What kind of Ndebele girl doesn’t speak her language?! I get that asked that question a lot by other Ndebele people and before you jump the gun, I am not an oreo so you can put the milk away.
Like most people who grew up and live in cosmopolitan cities, I am culturally mixed. I am both Ndebele and Setswana. But I identify more with my Setswana heritage.
It’s ironic really, both my parents are culturally mixed but it was their paternal heritage that dominated. Not in my case.
The term speaking one’s mother tongue is quite literal for me. I suppose when my parents moved to the city they assimilated to the culture that dominated here – Setswana or rather SePitori (Pretoria Setswana) the urban lingua franca of Pretoria.
My name and surname reflect my mixed heritage and this tends to confuse most people. In fact, if you were to ask me “what am I?” referring to my culture I would without hesitation spew out the words “I am Motswana, who’s Ndebele on paper”.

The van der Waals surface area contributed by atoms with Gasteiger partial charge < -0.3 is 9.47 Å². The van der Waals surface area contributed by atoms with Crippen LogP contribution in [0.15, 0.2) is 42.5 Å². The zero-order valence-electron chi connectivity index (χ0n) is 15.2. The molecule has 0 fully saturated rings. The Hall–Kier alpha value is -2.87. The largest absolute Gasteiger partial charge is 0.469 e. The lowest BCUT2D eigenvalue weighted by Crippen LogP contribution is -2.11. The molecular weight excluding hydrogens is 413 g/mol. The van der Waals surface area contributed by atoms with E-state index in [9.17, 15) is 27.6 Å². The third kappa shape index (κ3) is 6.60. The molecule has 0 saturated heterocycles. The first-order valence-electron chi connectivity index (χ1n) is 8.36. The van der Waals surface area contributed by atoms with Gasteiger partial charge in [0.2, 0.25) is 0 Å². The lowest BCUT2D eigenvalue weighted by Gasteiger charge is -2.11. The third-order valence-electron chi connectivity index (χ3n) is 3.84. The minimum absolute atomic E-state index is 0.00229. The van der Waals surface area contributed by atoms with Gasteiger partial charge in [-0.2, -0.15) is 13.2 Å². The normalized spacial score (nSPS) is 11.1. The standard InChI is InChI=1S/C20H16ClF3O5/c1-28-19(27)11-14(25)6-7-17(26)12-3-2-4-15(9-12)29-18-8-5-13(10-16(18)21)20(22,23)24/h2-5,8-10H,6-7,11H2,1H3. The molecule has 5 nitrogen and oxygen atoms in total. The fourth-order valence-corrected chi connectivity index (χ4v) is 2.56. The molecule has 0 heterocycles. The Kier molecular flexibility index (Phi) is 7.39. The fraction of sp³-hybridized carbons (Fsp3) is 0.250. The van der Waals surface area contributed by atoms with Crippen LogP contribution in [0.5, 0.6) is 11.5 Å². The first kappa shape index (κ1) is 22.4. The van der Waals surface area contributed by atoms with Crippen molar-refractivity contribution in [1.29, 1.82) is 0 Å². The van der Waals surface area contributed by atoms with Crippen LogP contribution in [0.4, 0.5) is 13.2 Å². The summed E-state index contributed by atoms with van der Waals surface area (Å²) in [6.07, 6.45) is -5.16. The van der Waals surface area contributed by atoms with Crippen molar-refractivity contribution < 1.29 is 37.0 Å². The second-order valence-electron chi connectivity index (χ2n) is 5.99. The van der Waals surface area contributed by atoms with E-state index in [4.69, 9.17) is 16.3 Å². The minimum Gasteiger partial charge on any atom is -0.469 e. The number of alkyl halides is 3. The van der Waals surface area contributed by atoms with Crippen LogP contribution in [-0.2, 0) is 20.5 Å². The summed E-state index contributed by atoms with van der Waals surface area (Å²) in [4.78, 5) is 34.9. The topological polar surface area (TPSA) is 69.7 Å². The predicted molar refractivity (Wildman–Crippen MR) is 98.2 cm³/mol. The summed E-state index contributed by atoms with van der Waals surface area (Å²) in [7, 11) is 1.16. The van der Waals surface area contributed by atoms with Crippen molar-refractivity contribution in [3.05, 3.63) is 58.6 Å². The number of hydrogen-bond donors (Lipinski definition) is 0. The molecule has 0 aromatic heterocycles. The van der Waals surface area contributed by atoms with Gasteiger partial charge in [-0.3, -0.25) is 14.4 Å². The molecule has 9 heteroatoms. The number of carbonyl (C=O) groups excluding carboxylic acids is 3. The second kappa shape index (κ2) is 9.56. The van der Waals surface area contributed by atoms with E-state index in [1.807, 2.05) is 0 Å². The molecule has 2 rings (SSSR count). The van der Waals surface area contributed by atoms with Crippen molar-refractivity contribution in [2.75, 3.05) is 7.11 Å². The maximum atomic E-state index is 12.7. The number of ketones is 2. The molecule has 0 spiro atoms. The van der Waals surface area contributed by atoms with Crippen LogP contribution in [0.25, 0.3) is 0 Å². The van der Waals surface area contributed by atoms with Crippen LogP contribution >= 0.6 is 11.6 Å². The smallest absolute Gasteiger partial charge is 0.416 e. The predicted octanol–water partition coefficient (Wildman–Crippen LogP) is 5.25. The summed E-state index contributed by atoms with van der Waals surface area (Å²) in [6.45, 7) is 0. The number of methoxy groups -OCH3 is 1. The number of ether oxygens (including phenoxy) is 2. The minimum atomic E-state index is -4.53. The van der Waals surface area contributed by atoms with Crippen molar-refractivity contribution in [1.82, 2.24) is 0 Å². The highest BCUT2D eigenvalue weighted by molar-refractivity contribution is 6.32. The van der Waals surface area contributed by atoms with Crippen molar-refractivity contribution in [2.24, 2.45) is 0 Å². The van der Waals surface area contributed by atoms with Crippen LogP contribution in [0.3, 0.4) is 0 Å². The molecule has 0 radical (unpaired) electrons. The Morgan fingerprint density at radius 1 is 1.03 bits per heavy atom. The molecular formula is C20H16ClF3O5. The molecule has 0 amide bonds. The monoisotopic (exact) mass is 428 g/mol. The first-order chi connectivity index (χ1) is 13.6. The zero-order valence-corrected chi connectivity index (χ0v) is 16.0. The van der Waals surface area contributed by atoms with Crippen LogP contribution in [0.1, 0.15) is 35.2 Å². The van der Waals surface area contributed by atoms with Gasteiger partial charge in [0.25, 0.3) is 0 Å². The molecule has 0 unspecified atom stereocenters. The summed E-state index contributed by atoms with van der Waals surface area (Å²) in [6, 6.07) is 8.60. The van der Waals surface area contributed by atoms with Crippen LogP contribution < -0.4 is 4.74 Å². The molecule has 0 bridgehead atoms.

The way I see it if my grandfathers insisted on teaching their children their heritage, I cannot be blamed if mine did not.
To be fair though, the most famous Ndebele tradition (artwork) is passed on to girls by their respective gender elders. With no mud houses and a late grandmother, I couldn’t exactly expect my father to pass on these traditions to me. And to quote one the most famous Ndebele women Esther Mahlangu “Children are unlikely to practise something they weren’t taught and thus the death of what links us to our heritage.
However, I do ask when certain cultural practices are done forcing my introverted father to pass on knowledge which he himself acknowledged that he failed to do.
The lack of knowledge of my own culture perhaps further intrigues my interest in other cultures as I quite admire those who uphold theirs.
Heritage cannot be assumed to be preserved by mere exposure. Heritage is preserved when it’s purposely communicated and consistently so or its practise runs the risk of being something we only do on special occasions.
Happy heritage day